Since its first race in 1986, IndyCar’s appearance at Toronto has become a highlight of the schedule. The street circuit at Exhibition Place has produced a plethora of memorable moments and seen several drivers achieve success at the track.
Before Sunday’s race, this week’s IndyCar Flashback profiles one of those 34 races. The 1991 Molson Indy Toronto was part of a dominant stretch for the winner and one of several pinnacle moments for his team and family.
Michael Leads Mario in Andretti 1-2 Finish
After earning his first win of the season at the Meadowlands a week earlier, Galles Kraco Racing’s Bobby Rahal held a 31-point lead over teammate Al Unser Jr. and Newman-Haas’ Michael Andretti.
Andretti took the early advantage as the PPG IndyCar World Series shifted to its tenth round of the 1991 season.
The 1989 race winner set a new track record to earn pole and the bonus championship with it for the 103-lap race. Unser Jr. lined up in third behind Andretti, with Rahal (the first winner of the event in 1986) qualifying fifth.
Unser Jr., who won the race in 1988 and 1990, charged past Penske Racing’s Emerson Fittipaldi for second on the first lap. On Lap 7, Unser Jr. would attempt to outbreak Andretti into Turn 3. He would lock up his breaks and make contact with the wall two turns later.
After four laps of yellow, the race would restart. Andretti would continue to dominate as other contenders fell by the wayside.
On Lap 20, Fittipaldi ducked onto pit lane and was visibly frustrated as the engine was unable to restart because of a fuel pressure issue.
Moments later, Penske’s bad luck continued as Rick Mears pulled off course on the back straightaway with an engine issue.
The attrition would be a boon for Michael as well as his father and teammate Mario. The elder Andretti made his way up to second place.
While running third, Granatelli Racing’s Arie Luyendyk stopped near pit entrance on Lap 29 with an electrical issue.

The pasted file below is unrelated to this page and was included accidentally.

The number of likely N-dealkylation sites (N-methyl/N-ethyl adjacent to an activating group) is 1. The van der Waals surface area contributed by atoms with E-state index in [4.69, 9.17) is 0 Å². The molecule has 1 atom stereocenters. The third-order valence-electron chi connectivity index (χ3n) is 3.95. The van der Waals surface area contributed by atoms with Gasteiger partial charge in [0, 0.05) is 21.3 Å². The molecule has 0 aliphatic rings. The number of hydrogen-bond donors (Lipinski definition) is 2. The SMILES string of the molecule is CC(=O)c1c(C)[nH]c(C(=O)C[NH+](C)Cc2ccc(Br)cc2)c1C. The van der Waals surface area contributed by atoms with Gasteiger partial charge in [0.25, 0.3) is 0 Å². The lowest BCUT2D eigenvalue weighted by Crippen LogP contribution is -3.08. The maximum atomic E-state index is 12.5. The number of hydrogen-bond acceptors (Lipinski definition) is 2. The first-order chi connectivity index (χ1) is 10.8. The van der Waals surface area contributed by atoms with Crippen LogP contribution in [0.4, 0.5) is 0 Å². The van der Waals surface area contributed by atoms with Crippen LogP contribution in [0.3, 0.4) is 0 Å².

As Michael and Mario ran 1-2, Rahal had made his way into contention for the podium. In fifth place was John Andretti, Mario’s nephew and the winner at Surfers Paradise to start the season.
The father-son duo would not be challenged for the remainder of the day. Michael would lead all 103 laps from pole en route to his series-leading fourth win of the season.
Mario would finish 15.750 seconds behind his eldest son, the third time in Michael’s last eight wins he did so. During his dominant win, he set a race record average speed of 99.143, which has yet to be broken.
Limiting Michael’s gain on him in the points, Rahal would join the duo on the podium, with TrueSports’ Scott Pruett earning his best career finish in fourth, one lap down. John Andretti would overcome a spin with six laps to go and finish fifth, two laps down.
Michael Andretti’s dominating win in Toronto would be a sign of things to come for the remainder of the season, as well as throughout his career.
After posting his fourth win of 1991, the eighth-year driver would win four of the final six races. Following his win in the season finale at Laguna Seca, he clinched his first career championship.
Over the next eleven years, Michael would win at Exhibition Place five more times. As an owner of Andretti Autosport, Andretti reached Exhibition Place victory lane in 2012 with Ryan Hunter-Reay.
Mario and the Andretti Family
Less than two months after seeing Mario’s younger son Jeff join the family in starting the Indianapolis 500, Michael, Mario and John would finish in the Top Five for the only time.
In 1992, the four members of the family would again all run at the Indianapolis 500.
With Michael opting for Formula 1 in 1993, Jeff and Mario stepping away from IndyCar after 1994 and John transitioning to NASCAR, it would be the last time they ran at Indy together.
John would run for Michael and Andretti Autosport at the 2010 and 2011 Indianapolis 500.
After finishing second to Michael in the 1991 Championship, Rahal would partner with Carl Hogan to form his own team.
The venture proved to be a success, as he would win four races and the championship. His third championship would be won by a narrow four points over Michael.
Rahal, who did not win a race in the six years after, still owns the team with former talk show host David Letterman and businessman Mike Lanigan.
Header image by Jim Wilkes/Toronto Star (Toronto Public Library).